It was a scary scene in the American Airlines Center on Monday night after a player for the Dallas Stars collapsed on the bench. Rich Peverley, a second line forward for the Stars, played just a few shifts in the game versus the Columbus Blue Jackets before collapsing on the bench. Team medical staff immediately tended to Peverley, where it was determined he would need a trip to the hospital. Peverley was conscious by the time he reached the nearby hospital, but the National Hockey League determined it was in the best interest for all parties involved to delay the game between the two teams until a later date.
Peverley had missed the entire preseason and the first game of the regular season due to an irregular heartbeat, expected to be the same reason for his collapse tonight. Dallas Star coach, Lindy Ruff, said that it is an issue he has been monitoring all season. Peverley also missed a game last Tuesday, claiming he was “feeling strange” the day before. The organization felt it was not worth the risk to have him fly and kept him off that trip.
The forward has had very few incidents throughout his long NHL career. In addition to playing for Dallas, he has played for the Nashville Predators, the Atlanta Thrashers and the Boston Bruins for over 10 NHL seasons. Though he has never been the highest point producer, his high energy and strong defensive play has made him a fan favorite wherever he played. He earned the nickname “Raptor Jesus” while playing in Atlanta, a nickname that seemed to be pulled out of thin air and inexplicably has stuck with Peverley throughout his career.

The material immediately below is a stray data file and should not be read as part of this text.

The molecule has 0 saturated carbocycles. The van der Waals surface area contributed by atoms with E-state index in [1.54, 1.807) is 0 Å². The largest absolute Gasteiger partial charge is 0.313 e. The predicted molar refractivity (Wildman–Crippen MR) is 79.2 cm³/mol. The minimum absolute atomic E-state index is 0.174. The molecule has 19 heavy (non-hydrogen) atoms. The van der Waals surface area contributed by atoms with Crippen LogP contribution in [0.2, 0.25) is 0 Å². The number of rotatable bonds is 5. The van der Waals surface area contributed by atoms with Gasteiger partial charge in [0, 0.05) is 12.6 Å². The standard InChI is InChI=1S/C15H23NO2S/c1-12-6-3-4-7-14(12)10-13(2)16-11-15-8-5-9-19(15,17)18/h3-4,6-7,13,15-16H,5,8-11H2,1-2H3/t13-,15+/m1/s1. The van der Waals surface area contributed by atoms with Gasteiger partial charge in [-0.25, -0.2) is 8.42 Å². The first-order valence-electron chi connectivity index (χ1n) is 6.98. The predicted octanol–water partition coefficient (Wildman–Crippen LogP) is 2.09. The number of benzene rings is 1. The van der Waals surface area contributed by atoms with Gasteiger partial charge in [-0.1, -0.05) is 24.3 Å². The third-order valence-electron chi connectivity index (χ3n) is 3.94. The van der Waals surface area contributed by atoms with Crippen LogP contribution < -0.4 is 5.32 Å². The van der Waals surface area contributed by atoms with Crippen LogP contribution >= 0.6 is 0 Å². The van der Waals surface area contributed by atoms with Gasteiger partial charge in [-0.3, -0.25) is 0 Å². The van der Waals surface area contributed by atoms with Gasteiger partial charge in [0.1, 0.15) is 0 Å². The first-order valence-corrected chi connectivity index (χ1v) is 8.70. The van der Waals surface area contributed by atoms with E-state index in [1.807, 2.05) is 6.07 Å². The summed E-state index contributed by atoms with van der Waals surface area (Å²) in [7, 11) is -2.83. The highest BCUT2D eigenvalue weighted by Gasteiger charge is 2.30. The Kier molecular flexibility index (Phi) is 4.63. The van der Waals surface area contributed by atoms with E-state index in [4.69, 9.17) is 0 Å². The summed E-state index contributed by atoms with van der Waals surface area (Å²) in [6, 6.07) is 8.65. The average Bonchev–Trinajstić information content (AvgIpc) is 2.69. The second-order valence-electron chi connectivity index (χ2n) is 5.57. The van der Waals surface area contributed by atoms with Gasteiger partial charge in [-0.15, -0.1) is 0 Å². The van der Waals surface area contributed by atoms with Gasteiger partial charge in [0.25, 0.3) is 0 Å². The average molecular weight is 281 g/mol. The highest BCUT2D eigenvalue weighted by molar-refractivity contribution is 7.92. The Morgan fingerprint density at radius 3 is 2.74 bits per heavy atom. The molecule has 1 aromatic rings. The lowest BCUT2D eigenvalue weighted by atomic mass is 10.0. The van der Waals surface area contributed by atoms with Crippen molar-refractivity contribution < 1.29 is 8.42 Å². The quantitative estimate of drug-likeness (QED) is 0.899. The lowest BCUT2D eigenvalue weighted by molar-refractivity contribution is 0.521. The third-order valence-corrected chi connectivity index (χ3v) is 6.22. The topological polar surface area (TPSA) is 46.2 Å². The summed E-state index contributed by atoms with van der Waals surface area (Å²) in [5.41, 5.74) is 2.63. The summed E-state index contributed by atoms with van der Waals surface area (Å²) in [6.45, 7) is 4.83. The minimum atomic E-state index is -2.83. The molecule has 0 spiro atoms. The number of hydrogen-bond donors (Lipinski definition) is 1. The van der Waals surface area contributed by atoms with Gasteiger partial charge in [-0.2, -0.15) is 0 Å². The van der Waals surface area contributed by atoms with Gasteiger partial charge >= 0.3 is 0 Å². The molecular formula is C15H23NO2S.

For many NHL fans, Peverley’s collapse brought back memories of another scary incident during a NHL game. Former Detroit Red Wing, Jiri Fischer, went into cardiac arrest during a game against the Nashville Predators on November 21, 2005. The NHL also postponed that game after the event, playing the game in January. It was the first time in NHL history that a game had been postponed due to injury. Fischer was released from the hospital just days later, but was ordered by doctors to avoid physical activity for four to six weeks. He continued to suffer similar incidents throughout the year, and it was his heart condition that was ultimately a deciding factor in his early retirement from the NHL.
There is hope that the outlook will be better for Rich Peverley. Ruff said when Peverley dropped, it was a red alert. He said the game no longer matter, only getting the doctors did. Doctors, the coach continued, that did an excellent job at treating Peverley as swiftly as possible. Ruff also said that Peverley was in high hopes when he spoke to him after the game.
“First thing Rich asked me when I spoke to him – ‘How much time left in the period’ – you know, typical athlete,” said Ruff.
Columbus held a 1-0 lead when Peverley collapsed, a lead that they will likely begin with when the NHL determines an appropriate time to resume the game.
This article is one in a daily series, providing coverage, analysis and predictions to NHL fans.
Commentary by Jonathan Gardner
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